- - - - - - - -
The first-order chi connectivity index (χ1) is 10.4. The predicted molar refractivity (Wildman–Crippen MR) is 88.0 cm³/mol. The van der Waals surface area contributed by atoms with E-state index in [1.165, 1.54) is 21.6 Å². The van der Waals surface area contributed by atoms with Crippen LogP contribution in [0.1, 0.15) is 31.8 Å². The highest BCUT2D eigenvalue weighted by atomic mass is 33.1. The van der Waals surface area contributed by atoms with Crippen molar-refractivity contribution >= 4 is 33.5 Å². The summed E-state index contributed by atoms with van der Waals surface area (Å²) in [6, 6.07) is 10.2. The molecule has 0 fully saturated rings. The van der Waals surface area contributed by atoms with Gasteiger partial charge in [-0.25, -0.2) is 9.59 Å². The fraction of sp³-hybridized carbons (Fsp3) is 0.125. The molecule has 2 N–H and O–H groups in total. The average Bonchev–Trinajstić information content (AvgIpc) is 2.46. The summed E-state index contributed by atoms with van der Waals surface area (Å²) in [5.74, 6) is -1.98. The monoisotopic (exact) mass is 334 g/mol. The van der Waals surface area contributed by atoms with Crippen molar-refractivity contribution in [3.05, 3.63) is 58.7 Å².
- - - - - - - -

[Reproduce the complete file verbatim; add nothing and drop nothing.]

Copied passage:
The first-order chi connectivity index (χ1) is 10.4. The predicted molar refractivity (Wildman–Crippen MR) is 88.0 cm³/mol. The van der Waals surface area contributed by atoms with E-state index in [1.165, 1.54) is 21.6 Å². The van der Waals surface area contributed by atoms with Crippen LogP contribution in [0.1, 0.15) is 31.8 Å². The highest BCUT2D eigenvalue weighted by atomic mass is 33.1. The van der Waals surface area contributed by atoms with Crippen molar-refractivity contribution >= 4 is 33.5 Å². The summed E-state index contributed by atoms with van der Waals surface area (Å²) in [6, 6.07) is 10.2. The molecule has 0 fully saturated rings. The van der Waals surface area contributed by atoms with Gasteiger partial charge in [-0.25, -0.2) is 9.59 Å². The fraction of sp³-hybridized carbons (Fsp3) is 0.125. The molecule has 2 N–H and O–H groups in total. The average Bonchev–Trinajstić information content (AvgIpc) is 2.46. The summed E-state index contributed by atoms with van der Waals surface area (Å²) in [5.74, 6) is -1.98. The monoisotopic (exact) mass is 334 g/mol. The van der Waals surface area contributed by atoms with Crippen molar-refractivity contribution in [3.05, 3.63) is 58.7 Å².